Show opens at Bromley House Library.

The work looks great in Bromley, both in the gallery space and the display cases throughout the library. The install went well and people seem excited and glad to see my efforts. It features all the new drawings, prints and sewn work i’ve made. This is a phone shot i took yesterday in the entrance of the new wall hanging and one i took in the garden at home and below is the accompanying statement for the whole show.

What distinguishes the life of a village is that it is also a living portrait of itself: a communal portrait, in that everybody is portrayed and everybody portrays: and this is only possible if everybody knows everybody. A village’s portrait of itself is constructed not out of stone but out of words, spoken and remembered: out of opinions, stories, eyewitness reports, legends, comments and hearsay. And it is a continuous portrait: work on it never stops.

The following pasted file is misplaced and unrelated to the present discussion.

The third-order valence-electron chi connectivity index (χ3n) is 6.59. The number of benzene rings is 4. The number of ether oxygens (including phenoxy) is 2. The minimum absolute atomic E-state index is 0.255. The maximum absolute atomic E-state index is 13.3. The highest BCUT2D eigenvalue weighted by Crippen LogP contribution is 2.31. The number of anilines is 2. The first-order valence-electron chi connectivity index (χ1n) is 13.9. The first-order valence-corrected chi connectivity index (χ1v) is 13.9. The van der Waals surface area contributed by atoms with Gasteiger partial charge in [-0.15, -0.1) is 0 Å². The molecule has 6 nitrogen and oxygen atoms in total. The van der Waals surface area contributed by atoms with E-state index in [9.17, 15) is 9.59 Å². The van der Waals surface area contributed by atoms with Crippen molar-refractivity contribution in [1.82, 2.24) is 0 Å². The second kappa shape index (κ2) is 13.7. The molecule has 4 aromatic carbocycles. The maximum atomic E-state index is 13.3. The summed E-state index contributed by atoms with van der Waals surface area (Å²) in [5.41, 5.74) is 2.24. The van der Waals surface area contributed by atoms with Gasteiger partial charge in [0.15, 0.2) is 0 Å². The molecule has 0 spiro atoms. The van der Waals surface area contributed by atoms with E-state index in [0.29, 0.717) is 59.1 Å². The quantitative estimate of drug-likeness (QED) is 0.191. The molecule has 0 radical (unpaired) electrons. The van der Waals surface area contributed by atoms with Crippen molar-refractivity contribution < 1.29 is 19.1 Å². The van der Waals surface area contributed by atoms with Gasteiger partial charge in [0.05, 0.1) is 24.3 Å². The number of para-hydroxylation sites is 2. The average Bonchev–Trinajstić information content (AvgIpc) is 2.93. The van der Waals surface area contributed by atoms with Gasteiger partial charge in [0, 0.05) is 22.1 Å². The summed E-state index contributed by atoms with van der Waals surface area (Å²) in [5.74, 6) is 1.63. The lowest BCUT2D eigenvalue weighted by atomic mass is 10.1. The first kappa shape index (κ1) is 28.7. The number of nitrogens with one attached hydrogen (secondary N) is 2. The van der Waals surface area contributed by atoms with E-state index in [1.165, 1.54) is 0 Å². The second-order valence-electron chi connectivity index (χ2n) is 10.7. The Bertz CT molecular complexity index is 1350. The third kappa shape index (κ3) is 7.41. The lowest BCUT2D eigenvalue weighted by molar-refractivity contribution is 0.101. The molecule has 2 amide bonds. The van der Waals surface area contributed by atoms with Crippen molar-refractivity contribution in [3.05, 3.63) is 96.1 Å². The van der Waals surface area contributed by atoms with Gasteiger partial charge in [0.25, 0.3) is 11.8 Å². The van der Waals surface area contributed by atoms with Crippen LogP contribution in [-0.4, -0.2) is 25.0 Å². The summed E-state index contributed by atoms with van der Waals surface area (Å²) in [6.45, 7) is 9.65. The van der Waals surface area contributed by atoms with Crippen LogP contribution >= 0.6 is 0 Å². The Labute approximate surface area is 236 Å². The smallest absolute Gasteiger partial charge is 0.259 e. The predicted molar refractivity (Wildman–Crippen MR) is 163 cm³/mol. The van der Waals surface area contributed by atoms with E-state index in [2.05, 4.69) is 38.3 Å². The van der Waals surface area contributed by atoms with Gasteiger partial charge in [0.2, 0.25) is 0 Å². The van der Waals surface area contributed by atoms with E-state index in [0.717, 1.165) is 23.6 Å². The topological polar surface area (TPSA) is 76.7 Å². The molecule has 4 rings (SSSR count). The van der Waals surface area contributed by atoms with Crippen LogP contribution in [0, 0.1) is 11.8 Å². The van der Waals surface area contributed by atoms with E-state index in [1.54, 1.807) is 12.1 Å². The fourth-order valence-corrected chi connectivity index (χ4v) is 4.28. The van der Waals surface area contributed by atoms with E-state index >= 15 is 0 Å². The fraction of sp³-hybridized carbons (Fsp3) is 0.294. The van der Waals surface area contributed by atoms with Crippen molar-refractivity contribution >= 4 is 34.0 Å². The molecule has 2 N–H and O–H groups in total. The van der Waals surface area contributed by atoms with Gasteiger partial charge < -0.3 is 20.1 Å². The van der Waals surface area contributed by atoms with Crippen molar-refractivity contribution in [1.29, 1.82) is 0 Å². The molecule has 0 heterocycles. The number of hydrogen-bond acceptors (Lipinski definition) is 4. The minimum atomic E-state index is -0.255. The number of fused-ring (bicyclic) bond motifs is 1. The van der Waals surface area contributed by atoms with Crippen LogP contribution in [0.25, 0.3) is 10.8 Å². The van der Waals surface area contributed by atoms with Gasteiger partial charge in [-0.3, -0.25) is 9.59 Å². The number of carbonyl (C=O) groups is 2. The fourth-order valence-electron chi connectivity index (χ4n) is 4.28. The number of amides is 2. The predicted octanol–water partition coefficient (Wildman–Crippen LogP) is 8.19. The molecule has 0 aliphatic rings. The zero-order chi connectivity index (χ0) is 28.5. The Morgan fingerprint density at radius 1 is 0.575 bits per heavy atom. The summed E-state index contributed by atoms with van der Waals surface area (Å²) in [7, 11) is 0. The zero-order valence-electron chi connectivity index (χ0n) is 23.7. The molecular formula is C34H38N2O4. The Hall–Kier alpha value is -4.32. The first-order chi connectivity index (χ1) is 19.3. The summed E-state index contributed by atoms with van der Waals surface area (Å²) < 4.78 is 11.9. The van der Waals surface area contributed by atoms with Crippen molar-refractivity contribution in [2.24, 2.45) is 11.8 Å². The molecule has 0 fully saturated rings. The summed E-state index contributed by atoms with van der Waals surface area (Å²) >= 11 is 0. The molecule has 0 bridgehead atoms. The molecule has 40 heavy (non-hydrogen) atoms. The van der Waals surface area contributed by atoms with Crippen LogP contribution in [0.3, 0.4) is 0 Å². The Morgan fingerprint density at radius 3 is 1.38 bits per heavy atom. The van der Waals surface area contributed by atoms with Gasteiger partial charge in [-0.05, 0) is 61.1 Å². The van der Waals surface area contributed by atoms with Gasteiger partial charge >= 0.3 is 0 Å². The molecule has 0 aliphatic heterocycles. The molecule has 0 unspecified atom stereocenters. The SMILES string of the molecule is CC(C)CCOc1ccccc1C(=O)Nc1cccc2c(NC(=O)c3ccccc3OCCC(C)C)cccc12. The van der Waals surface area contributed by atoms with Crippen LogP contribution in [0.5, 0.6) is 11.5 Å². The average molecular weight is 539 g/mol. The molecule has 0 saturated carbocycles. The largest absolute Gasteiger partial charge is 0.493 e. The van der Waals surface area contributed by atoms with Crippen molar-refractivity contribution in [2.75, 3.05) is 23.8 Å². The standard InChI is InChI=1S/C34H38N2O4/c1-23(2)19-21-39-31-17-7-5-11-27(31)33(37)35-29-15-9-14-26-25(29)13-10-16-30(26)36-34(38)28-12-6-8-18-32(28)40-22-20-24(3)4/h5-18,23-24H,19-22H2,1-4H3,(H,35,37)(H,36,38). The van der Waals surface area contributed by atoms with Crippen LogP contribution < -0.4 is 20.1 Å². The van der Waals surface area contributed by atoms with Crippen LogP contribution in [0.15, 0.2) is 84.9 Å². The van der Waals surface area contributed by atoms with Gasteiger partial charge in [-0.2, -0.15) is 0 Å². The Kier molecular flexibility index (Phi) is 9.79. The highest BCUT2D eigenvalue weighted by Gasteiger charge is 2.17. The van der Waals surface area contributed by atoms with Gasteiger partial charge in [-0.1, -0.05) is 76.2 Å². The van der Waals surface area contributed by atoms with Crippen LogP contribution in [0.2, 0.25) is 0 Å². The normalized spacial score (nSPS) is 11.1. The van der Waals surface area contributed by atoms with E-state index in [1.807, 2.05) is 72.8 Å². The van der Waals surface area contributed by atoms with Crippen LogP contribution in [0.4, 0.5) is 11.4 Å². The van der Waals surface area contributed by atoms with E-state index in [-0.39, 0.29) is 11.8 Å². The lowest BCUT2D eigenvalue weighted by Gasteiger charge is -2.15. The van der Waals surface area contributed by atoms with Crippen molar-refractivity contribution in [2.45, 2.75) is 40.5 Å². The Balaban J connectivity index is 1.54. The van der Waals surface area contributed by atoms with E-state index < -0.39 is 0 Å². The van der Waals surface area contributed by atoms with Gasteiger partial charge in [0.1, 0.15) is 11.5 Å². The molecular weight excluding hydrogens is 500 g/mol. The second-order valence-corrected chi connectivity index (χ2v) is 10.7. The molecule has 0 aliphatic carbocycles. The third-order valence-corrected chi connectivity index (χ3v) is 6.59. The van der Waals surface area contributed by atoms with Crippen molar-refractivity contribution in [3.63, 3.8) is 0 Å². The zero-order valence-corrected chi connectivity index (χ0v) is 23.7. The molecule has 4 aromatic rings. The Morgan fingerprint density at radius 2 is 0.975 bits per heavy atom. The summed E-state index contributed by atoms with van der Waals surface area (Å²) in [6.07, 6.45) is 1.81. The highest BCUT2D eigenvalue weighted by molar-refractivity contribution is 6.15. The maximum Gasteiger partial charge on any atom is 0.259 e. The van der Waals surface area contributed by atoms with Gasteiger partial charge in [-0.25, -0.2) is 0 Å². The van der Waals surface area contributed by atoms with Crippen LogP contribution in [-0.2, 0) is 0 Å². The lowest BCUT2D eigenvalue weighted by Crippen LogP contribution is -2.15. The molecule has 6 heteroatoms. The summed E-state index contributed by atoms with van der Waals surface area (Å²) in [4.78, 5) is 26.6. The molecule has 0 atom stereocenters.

I love John Berger and his writings on place, animals, people…..everything, I regularly turn to him to think through stuff. The quote above is his. It’s the perfect description of many villages, mine included – Uffington. Like many Lincolnshire villages it’s part of an agricultural area that’s highly managed and financially valuable, yet it’s challenged by environmental, economical and social tensions. Historically and politically relevant Uffington is originally the county seat of both the Kesteven and Lindsey families and sits at the county boundary with Cambridgeshire, Northamptonshire, Leicestershire, Rutland.

The drawn, collaged and sewn ‘portraits’ shown here in Bromley House Library are inspired by this village and its tensions; my embedded farming connection, the village photographic archive, landscape representations and reflections on Berger’s quote. Made over recent months, the work ultimately responds to land and water, how we farmers do, lost architectures and workings, weather and geography, time and stories. Importantly the work is my version of a place, it’s about my looking and a way of seeing.

This show is dedicated to John Berger [1926 -2017] and is kindly supported by the St Hugh’s Foundation.